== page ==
It's time to ask forgiveness from the trail gods for my hubris. A friend asked if I wanted to do a marathon with him. The race? The XTERRA Turkey Track Trail Run, 26.2 miles of mostly single track at 8,000 feet of altitude in Pagosa Springs, Colorado. I haven't run a marathon in seven years, haven't sun more than twenty miles a week in more than a year, haven't been healthy for more than four months (I have gout and it's definitely a pain but improving), and haven't a goal in the world other than enjoying my regained ability to cover ground at a slow lope.
Naturally, I said yes.
I needed something to inspire me. I've done marathons and dealt with crowds and overpriced expos. I've done ultras and discovered how wonderful Vaseline can be and that I can run with sore feet for an awfully long time. I've solo-run trails in the Seven Devils, turning 30 or 35 miles in a day, just for the sense of awe-and I plan to do so again. But none of that was getting be past fitness-runner status and that was okay. I like being fit.
But something was missing.
I don't run just to rack miles or add to a marathon total. The Marathon Maniacs run aiming for totals, 3 marathons in 16 days, or 31 marathons in 365 days. Impressive, yes, but no more inspiring than the accumulation of blackened toe nails. Like the folks that keep track of their consecutive days running, the type that say "Oh, I haven't missed a day in eleven years, six months, thirteen days and," a pause to check the Timex, "seventeen hours."
I'm not that Type A.
I also don't like crowds so Chicago or New York are not in the plans. I got my fill of crowds at a couple of Rock 'n Rolls in San Diego. Dodging people for the first fifteen miles (do people lie or what to get into the first corrals - I always give a realistic appraisal of speed and ALWAYS end up passing a butt-load of slow-pokes. It's rude.)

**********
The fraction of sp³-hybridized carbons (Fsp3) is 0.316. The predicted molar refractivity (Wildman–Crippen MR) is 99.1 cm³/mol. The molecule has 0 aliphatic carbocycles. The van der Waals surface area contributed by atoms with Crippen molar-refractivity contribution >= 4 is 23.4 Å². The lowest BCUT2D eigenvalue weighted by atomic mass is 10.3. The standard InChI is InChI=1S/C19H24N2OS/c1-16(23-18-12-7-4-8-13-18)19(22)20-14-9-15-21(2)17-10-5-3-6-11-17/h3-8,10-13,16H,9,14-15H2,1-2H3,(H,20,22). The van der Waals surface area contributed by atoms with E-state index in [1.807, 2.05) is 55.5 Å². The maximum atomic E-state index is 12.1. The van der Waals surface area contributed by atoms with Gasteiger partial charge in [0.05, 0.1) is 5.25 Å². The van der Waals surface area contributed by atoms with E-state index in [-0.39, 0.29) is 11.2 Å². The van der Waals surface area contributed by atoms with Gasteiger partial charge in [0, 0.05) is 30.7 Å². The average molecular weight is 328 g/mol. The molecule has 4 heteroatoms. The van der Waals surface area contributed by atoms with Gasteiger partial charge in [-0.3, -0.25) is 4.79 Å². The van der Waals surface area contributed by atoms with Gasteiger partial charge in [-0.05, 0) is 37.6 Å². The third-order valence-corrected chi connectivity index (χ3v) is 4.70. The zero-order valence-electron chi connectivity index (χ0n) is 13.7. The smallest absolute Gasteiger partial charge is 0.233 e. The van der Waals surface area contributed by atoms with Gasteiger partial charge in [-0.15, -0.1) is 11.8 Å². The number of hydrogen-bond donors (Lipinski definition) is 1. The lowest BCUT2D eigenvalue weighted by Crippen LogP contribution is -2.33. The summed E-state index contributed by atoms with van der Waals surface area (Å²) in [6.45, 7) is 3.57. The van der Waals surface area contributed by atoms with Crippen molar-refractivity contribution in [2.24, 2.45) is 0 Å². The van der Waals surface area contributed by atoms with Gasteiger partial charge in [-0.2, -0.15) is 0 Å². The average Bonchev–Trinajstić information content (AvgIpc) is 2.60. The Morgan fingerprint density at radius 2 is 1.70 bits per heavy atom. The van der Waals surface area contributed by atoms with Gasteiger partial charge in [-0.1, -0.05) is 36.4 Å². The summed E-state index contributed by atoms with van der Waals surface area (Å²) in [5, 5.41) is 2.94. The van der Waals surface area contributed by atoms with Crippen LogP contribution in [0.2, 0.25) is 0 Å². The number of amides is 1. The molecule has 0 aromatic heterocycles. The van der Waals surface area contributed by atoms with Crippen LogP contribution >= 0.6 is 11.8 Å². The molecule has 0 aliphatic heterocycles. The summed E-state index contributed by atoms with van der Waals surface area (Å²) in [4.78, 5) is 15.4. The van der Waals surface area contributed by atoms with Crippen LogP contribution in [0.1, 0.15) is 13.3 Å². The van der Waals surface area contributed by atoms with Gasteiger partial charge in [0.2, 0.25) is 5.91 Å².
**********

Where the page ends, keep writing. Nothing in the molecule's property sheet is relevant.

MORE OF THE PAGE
I've done a lot on trails and, given an option, would never run on pavement again. A trail marathon is new but only because I haven't raced one before.
The exciting part isn't the race-it's that I plan on running with a partner. Most of the time, my running buddies are faster than me. If you've seen me run, it's perfectly understandable. In this case, we're pretty evenly matched. And, because I'm coming back from such a long way, I'm more interested in running than racing. (Though I checked the age group results, but only once - it's a habit!)
We'll be training separately since he's in Colorado and it's a bit far to travel just for the weekend long run. We'll follow different plans. I've been here before and I know what works for me. Lots of miles, a bit of speed, steady progressions. I've got time for two full cycles on the speed work - mostly tempo and enough striders to knock the burrs off my form and clean it up. Gradual ramp up on the long run, lots of them, one every two weeks so the legs can recover in between. It's all sitting in a spreadsheet.
Life will happen between now and race day so the schedule will get blown up at least once. Adapt and survive and get to the start line.
After that, it's all good.